The vultures are circling. The wolves are howling. The diminished corpus of Vermont Health Connect is crawling across a pitiless landscape; every time an oasis appears, it turns out to be a mirage.
Things aren’t lookin’ good.
I’ve been a strong supporter of Governor Shumlin’s health care reform plan — hopefully as a first step toward single payer, or at least universal coverage of some kind. I have bought and consumed every confident reassurance ever issued by the Governor and his minions. I have, unfairly in retrospect, mocked his critics as mindless partisans. I have allowed my hope to be renewed by fresh reassurances, most recently last fall, when the administration announced that VHC had met its performance benchmarks.
Today, not so much. Today I’ve turned a corner. I remain hopeful, but the confidence is gone.
The last straw was yesterday’s article by VTDigger’s Erin Mansfield, which began like this:
An independent expert on health care strategy advised the state to spend as little money as possible on Vermont Health Connect technology in the immediate future and instead use resources to evaluate alternatives to the exchange.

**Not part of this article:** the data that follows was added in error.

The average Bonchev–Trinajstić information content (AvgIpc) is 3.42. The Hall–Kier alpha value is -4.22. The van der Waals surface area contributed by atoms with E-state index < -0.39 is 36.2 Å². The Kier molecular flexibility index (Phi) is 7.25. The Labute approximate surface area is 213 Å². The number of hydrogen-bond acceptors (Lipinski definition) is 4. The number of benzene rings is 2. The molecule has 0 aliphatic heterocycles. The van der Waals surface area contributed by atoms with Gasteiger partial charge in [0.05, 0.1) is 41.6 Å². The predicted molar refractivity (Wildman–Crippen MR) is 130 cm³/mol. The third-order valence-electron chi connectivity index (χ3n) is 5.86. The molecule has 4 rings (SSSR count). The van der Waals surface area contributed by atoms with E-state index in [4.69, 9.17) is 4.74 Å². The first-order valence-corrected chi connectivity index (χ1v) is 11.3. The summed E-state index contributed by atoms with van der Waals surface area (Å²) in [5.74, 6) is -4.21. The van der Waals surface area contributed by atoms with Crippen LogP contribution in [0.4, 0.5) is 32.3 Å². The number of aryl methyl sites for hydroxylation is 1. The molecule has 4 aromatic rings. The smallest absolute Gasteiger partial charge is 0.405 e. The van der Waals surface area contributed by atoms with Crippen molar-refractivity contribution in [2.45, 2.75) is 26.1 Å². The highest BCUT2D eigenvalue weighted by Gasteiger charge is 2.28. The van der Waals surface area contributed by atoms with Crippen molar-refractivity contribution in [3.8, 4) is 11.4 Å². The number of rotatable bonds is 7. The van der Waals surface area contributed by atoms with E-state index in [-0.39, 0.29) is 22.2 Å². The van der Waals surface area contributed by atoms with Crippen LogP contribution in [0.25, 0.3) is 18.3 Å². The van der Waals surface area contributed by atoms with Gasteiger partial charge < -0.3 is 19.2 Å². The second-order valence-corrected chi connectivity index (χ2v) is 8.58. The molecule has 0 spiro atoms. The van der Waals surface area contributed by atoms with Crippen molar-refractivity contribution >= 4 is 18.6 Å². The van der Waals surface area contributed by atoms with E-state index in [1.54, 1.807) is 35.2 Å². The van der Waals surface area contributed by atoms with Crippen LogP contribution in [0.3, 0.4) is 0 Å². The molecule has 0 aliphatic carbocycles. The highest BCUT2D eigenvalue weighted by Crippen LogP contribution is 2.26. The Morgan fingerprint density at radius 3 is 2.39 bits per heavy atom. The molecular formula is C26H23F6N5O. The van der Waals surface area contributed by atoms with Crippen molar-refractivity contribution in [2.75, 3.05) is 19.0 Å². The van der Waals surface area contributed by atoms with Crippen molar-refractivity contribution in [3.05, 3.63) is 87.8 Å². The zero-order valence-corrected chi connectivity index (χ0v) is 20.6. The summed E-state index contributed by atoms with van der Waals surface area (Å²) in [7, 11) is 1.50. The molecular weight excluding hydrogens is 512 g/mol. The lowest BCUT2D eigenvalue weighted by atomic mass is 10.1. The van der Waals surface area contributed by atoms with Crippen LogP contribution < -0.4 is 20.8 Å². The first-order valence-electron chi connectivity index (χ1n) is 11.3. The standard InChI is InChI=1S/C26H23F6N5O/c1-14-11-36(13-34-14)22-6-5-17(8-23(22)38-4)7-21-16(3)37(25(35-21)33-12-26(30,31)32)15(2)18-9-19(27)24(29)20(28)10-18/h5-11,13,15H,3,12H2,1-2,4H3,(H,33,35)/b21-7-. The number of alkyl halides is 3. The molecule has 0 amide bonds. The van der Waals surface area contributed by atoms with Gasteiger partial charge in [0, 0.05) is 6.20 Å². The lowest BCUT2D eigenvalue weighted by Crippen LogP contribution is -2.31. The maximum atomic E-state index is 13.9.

Frank Petrus, a senior managing partner at Connecticut-based Gartner Inc., told lawmakers the state should stop spending money to build new Vermont Health Connect technology, try to leverage investments it has already made, and commission a study that would take three to four months.
Basically, he wants to put VHC into hospice care. Stop trying to fix it, just help it “limp along a little while longer.”
Ugh. Yeesh. Aaaaaarrrrrgh.
This isn’t coming from a free-market ideologue, but a guy with unimpeachable bona fides:
Gartner has consulted for several state health exchanges, including Vermont Health Connect, and has a great deal of experience in public sector human services.